Unbothered by the rabble
Of hawkers, street dwellers and tourists
(Getting ripped off while thinking they snagged a good deal),
Our rickshaw driver pulls to a stop:
‘Have we arrived right where we started?’
There was no way of knowing for certain.
Back into the din we proceed,
The sun now scrutinizing us intently,
As shopkeepers, their clothes, bangles, spices, mirrors and
Flowers (for weddings/ funerals, as fate decides),
Clamor for our attention.
Far from the place we call home,
Our senses jolted by unfamiliarity,
Sights, sounds and smells collide,
Into one steady commotion.
Swallowed up whole, we realize —
Years of city-dwelling have rendered us
Tone-deaf to how
Life has the capacity to
Birth itself everyday.
In a few more days, we would leave
And in a few more years,
This would be a distant memory.
But the lesson remains —
We are mere passers-by,
With more in common
Than we are made to believe.
And if we ask of it without fear,
The vast ocean of life
Will keep on giving.
In this poem, I’ve tried to capture both an inner and outer journey. The outer journey is that of being in the Kinari Bazaar of Agra (‘kinari’ translates to ‘hem’ in English). This meaning is interesting because the actual bazaar seems to have no end or ‘hem’, but is a perpetual maze of circles, with no apparent beginning or end. The inner journey is that of experiencing being the ‘other’ albeit, for a short time.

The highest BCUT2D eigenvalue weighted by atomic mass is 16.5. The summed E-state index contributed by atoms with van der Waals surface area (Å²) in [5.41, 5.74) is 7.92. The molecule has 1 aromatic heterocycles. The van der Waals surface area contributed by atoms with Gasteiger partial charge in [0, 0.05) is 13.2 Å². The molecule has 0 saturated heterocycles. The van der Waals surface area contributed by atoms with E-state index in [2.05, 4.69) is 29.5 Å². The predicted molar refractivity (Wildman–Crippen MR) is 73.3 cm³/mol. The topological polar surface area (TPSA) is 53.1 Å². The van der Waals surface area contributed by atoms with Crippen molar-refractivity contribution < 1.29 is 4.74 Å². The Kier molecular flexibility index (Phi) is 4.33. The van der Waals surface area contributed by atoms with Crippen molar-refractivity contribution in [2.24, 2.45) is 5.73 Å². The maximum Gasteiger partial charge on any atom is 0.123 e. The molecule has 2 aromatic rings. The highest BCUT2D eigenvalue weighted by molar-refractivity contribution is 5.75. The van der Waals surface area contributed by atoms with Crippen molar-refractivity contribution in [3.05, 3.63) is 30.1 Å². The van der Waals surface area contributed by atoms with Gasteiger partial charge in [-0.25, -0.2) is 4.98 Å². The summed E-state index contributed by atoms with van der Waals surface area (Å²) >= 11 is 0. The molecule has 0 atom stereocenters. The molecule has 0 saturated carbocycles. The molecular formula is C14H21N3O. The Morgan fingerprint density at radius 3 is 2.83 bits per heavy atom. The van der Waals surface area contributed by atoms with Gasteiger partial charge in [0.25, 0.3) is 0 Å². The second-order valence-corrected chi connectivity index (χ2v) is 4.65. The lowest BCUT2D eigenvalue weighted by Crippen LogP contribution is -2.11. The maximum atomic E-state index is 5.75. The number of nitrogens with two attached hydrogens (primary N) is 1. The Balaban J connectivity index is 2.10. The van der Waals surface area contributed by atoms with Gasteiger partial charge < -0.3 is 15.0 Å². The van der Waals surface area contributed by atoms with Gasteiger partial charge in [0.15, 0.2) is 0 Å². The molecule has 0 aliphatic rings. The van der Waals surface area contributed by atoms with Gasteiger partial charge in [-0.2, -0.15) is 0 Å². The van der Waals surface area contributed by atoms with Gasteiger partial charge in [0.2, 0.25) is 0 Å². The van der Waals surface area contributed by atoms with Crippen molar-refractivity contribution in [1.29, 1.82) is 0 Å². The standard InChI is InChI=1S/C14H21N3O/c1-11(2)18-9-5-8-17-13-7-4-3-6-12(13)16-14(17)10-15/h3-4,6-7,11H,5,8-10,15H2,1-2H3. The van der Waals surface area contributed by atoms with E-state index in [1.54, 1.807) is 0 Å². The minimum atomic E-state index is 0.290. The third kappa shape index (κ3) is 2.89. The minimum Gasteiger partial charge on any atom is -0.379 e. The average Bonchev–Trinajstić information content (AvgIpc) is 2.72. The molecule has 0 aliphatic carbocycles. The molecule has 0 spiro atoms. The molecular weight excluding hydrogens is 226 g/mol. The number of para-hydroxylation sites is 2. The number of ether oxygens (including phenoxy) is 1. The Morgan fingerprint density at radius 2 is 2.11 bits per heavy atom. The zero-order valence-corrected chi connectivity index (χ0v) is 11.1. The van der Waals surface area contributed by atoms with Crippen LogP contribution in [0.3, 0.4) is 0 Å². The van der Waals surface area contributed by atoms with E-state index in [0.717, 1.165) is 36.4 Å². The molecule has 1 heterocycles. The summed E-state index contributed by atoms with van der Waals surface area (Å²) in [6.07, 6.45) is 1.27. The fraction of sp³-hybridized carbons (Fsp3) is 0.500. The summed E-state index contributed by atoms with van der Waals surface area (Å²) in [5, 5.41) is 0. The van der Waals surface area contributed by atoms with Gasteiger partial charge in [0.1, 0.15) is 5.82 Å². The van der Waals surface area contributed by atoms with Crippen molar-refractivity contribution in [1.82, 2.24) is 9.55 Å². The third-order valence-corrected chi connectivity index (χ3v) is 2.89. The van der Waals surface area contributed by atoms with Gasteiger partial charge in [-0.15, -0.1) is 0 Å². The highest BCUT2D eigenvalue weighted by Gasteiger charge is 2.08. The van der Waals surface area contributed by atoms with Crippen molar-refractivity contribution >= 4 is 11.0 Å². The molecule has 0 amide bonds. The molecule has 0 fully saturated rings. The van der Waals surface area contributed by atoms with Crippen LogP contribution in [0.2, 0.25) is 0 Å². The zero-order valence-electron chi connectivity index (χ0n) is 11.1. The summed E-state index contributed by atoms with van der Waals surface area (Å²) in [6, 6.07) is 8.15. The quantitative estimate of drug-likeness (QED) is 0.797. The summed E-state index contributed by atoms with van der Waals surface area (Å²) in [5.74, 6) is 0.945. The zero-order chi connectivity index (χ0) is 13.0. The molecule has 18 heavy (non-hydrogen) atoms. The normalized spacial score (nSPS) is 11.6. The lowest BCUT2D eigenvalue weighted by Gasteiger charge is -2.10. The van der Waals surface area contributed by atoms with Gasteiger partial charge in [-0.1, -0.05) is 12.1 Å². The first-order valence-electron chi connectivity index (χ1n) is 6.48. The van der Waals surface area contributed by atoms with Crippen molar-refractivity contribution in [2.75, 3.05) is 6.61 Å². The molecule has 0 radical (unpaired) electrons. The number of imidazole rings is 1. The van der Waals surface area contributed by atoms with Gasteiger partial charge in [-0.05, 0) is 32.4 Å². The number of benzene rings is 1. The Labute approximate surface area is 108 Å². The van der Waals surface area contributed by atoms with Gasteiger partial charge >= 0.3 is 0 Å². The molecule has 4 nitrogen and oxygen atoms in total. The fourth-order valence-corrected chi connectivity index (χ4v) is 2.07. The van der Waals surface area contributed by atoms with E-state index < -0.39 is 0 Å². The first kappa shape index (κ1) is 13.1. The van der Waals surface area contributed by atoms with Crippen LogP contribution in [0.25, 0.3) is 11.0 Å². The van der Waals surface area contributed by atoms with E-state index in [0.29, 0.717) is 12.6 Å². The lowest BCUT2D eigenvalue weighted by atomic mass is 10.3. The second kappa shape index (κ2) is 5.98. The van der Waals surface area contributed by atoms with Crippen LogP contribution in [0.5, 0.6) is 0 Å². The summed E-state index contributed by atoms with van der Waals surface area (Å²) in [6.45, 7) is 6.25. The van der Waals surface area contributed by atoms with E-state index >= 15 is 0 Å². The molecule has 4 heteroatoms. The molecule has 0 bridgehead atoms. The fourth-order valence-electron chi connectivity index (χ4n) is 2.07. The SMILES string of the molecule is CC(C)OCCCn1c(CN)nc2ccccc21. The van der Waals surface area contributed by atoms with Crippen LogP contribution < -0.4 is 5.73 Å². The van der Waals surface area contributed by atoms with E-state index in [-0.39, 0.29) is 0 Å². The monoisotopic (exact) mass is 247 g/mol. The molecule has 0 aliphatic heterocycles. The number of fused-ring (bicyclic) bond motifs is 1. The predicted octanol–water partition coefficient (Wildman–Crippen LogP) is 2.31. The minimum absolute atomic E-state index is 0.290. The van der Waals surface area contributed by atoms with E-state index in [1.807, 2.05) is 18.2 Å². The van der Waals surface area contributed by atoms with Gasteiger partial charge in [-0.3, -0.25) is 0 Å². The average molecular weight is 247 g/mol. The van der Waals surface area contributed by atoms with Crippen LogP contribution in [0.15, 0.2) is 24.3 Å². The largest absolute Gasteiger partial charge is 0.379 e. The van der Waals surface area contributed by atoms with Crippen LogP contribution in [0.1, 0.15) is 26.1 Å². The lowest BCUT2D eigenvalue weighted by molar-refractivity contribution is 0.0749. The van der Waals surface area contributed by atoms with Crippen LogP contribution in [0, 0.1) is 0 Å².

The structure of this bazaar acts as an allegory for the circle of life, an infinite continuum that keeps on giving to those who ask of it. Some more instances where this idea is reiterated is when we disembark from the rickshaw and are not sure if we have ended up right where we began, and the reference to both weddings and funerals. While one symbolizes new beginnings, the other marks the end of a life.
Thank you for dropping by, I hope you enjoyed reading this little poem. If you’d like to share your thoughts, drop me an email at firstname.lastname@example.org.